Angst fills our conversation. Anger erupts. Violence spills into interactions. This is America. This is the United States.
Psalm 25:3 No one who hopes in you will ever be put to shame, but shame will come on those who are treacherous without cause
The anger of our youth seems unquenchable. Some of that anger is in our twenty somethings. Some of that anger from our youth is in our fifty and sixty somethings. Both angers are dangerous.
Across media there is a call to have a conversation. Can we have conversation in the context of anger? Is anger really a problem or is anger simply a symptom?
In our classes at CTI, anger comes up frequently. “How do I control it?” “How do I avoid it?” “Why do the situations exist that provoke it?” Anger rules our nation more than laws. People will submit to anger’s control faster than they will put down their phones while driving. Anger is a master. Anger has a definition. Anger is unresolved hurt. Heal the hurt and the anger subsides. Anger is a symptom, not a problem.
Two incidents point to the seething pot of pain on which we stand in our America.
The ugly murders in South Carolina by one who publicly declared the intent of his actions to cause a race war are followed by a quieter incident in the social media of Oklahoma.
Racism, prejudice, bigotry, isolationism, anger, pain, violence and finger pointing sear the national soul. We are preparing for war against ourselves. 41% of our youth will be arrested for a non-traffic crime by age 23. Anger breaks laws. Domestic violence is the crime of young men in their twenties and thirties. Men attacking their loves out of uncontrolled angst exhibited in anger. Anger needs an outlet. We have quadrupled the prison population in our nation since 1980 exceeding any other nation in percentages of incarceration. No other nation comes close. We are a nation of violent unrest.
What about South Carolina? The story unfolds. A young man chose to hate. He chose to fill himself with stories of hate. He isolated himself in hate. Then he acted. He was treacherous without cause. That path is full of war. Many are following his path. We scream, “Foul”, choose to hate, fill ourselves with stories of hate, isolate behind cultural walls, and then we will act. We are preparing ourselves for war and treachery without cause. There is another path. Racism and isolationism are a path of treachery without cause.
What about Oklahoma? A well liked sports figure died in a traffic accident. A man with a Hispanic surname is charged with an illegal u-turn which seems to be a primary cause of the accident. Social media erupted with hateful voices decrying the fact that “illegals” are being licensed to drive, causing insurance rates to go up, making our streets like the streets of Mexico. All because this man is brown skinned and has an Hispanic surname. Do we not have a standard of innocent until proven guilty? We scream, “Foul”, choose to hate, fill ourselves with stories of hate, isolate behind cultural walls, and then we will act. Anger is a master. Racism and isolationism are a path of treachery without cause.
“I just want to be heard.” Last night I was teaching on emotional needs. One of those is the need to be heard, to have someone listen. Whether I am with couples or singles or teaching relational Life Skills or Communication or Parenting, this session is always painful. Our fatherless society has birthed an orphan heart that yearns to be heard. It is the angry heart of a child seeking affirmation and acknowledgement from some authority somewhere. And it will erupt in violence to be heard. It will isolate, choose to hate, fill itself with stories of hate, and act in some emotional, social, physical, or relational violence.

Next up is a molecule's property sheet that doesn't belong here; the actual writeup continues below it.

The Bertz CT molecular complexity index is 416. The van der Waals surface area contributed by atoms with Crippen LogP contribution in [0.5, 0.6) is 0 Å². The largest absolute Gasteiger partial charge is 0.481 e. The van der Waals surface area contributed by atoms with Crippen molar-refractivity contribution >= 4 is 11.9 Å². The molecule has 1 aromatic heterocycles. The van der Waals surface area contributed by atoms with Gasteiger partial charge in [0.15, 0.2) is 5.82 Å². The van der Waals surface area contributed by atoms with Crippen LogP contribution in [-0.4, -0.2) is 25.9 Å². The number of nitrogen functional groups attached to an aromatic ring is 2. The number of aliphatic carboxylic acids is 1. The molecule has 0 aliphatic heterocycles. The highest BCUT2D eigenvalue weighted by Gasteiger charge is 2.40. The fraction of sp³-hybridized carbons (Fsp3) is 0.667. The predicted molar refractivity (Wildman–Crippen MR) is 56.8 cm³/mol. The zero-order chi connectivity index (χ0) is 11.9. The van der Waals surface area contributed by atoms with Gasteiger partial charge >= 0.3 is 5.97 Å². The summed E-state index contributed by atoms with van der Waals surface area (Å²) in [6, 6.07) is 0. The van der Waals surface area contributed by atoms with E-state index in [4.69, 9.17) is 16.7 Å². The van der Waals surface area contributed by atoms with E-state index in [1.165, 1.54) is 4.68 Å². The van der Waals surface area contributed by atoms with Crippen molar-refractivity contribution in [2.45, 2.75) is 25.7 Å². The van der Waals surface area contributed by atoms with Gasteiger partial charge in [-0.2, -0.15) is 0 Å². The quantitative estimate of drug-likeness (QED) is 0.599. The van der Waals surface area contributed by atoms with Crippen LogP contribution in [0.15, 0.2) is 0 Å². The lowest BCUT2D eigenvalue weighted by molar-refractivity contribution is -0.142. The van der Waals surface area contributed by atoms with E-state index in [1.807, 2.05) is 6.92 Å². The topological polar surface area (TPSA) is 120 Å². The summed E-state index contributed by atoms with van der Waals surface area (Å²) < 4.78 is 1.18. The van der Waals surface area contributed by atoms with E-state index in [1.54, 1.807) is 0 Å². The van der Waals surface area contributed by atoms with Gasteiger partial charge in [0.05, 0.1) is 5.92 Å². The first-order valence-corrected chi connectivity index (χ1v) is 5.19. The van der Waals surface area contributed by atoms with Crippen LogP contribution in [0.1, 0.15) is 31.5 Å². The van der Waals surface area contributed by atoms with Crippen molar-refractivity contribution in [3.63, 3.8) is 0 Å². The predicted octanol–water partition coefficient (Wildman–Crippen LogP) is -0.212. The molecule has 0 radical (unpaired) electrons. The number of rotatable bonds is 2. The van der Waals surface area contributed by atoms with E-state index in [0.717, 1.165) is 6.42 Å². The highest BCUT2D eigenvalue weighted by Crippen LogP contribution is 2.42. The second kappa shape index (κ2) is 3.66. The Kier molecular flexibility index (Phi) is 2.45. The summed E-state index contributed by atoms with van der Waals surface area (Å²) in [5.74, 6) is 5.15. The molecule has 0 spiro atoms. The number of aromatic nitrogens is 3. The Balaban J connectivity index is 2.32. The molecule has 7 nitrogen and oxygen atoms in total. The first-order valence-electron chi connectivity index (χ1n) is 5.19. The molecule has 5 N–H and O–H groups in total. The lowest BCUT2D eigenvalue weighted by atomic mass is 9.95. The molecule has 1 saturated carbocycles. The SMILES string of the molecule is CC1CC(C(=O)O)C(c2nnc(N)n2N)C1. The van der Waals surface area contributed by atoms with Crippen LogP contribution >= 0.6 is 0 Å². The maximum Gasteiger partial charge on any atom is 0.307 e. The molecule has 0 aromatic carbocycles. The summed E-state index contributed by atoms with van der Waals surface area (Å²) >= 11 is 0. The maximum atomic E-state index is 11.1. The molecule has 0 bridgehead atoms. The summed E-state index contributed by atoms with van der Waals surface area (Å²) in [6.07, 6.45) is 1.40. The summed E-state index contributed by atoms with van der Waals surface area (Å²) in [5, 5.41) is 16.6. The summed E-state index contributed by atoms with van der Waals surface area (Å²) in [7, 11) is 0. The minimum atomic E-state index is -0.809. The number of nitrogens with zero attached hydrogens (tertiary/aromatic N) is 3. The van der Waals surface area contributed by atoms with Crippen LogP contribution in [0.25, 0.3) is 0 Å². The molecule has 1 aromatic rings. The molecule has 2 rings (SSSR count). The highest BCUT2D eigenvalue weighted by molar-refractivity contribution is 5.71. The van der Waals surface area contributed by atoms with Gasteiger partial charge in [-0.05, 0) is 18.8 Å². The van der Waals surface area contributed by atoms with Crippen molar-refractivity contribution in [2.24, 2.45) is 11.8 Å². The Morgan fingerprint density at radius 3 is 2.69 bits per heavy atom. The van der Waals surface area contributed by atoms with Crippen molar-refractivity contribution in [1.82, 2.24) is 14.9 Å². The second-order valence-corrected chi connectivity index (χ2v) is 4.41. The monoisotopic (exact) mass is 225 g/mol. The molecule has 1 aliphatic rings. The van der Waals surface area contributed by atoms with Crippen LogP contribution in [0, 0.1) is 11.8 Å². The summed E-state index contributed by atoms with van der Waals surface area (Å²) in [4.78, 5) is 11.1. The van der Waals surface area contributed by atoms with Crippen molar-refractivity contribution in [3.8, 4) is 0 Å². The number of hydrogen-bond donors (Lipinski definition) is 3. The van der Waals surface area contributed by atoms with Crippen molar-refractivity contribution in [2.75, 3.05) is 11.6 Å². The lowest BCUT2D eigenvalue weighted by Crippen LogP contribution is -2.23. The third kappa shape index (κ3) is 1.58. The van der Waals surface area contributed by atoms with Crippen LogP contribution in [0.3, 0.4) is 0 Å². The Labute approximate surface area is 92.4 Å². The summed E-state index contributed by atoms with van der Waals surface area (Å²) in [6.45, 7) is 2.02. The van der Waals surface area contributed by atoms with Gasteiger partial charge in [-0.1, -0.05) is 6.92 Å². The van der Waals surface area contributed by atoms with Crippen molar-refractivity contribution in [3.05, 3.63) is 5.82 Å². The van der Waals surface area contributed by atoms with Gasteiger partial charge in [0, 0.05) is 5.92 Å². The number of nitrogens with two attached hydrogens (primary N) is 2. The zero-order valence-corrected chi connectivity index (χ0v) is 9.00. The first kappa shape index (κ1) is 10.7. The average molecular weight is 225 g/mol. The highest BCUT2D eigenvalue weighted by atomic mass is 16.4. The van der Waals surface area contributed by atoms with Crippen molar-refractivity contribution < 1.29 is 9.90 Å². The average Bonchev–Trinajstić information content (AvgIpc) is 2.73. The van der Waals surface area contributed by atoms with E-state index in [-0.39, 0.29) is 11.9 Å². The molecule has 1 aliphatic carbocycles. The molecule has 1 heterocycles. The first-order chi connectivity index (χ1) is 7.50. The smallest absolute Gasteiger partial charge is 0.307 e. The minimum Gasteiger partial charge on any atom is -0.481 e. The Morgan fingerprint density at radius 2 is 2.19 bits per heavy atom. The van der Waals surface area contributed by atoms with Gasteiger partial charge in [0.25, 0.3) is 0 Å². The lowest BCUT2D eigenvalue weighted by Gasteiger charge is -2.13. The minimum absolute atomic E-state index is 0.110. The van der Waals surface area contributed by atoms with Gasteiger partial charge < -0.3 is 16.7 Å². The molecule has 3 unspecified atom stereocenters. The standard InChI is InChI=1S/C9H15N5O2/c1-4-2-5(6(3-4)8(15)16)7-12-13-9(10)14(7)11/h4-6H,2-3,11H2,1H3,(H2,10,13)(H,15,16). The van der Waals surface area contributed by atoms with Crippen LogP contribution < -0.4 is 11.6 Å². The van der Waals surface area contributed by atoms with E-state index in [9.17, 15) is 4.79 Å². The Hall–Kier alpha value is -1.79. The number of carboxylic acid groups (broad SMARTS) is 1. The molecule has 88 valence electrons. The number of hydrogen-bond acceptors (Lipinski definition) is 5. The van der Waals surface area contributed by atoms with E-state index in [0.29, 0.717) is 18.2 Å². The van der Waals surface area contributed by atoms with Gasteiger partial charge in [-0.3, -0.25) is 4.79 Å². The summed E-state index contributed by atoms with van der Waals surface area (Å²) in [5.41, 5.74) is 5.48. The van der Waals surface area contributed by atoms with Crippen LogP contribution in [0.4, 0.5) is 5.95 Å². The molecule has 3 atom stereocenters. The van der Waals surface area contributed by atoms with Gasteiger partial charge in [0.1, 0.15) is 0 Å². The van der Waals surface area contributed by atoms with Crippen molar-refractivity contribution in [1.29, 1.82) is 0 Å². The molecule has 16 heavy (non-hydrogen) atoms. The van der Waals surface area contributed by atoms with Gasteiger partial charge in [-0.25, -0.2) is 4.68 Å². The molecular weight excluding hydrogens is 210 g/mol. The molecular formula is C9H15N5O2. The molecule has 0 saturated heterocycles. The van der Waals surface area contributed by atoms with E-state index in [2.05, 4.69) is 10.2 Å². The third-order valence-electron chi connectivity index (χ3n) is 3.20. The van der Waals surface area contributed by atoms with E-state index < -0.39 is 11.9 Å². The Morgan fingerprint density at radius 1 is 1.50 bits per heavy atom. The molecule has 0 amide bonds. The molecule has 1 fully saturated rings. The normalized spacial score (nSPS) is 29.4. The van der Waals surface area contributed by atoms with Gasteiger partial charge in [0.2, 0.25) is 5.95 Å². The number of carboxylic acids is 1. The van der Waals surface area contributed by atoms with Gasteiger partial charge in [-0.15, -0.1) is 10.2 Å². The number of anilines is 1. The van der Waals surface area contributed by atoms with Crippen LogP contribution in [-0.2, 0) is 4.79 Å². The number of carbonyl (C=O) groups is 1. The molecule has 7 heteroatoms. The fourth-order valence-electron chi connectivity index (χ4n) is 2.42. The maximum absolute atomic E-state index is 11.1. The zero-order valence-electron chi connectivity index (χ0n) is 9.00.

Sunday was Father’s Day. The Father from which every family gets its name is available to listen. The Psalmist gave a solution. “No one who hopes in you will be put to shame (from the rule of anger’s outbursts) but shame will come on those treacherous with cause (because they will act in anger). The parenthetical portions are mine. The Father listens. We can be heard. If THE Our Father can listen so can our fathers.
A heart of a father listens. Unless he is not home. Unless he is strained under our national desire to overwork our employees. Our average work week is 47-49 hours. READ. Unless he never took initial responsibility. Huge numbers of our children are born into never married situations. “In fact, four in ten births in the U.S. continue to occur to unmarried women—and more than half of all births to women under 30 are to unmarried women. To best support children and their families, efforts should be made to support stable relationships for a variety of family types.” – See more. I call them the “never-a-dads” and they will be angry, there will be blood. Unless he walked away. This father absence removes a layer of protection for children in development. (Impact of violence children see on their development.)
As a nation, we need to go home. The pain of generations of home abortion is deep and erupting. Laws will not stop violence bred of anger bred of personal pain in the home. Taking down flags while putting up emotional barriers will not stop violence bred of anger of personal pain in the homes. It is not so much the pain of one home to one person as much as the national pain of many homes flooding our streets. Finger pointing and isolationist grouping will certainly not stop violence but breed treachery without cause.
The pain needs to be heard and processed in our homes, in our neighborhoods, in our cities, in our states, in our nation. Yes, a conversation would be good. But it must be more than a conversation. It must result in effective return to parented homes. Fractured families need healed. Our communities need to build around supporting homes not dividing them. Then, we might make progress to a kinder and gentler nation.
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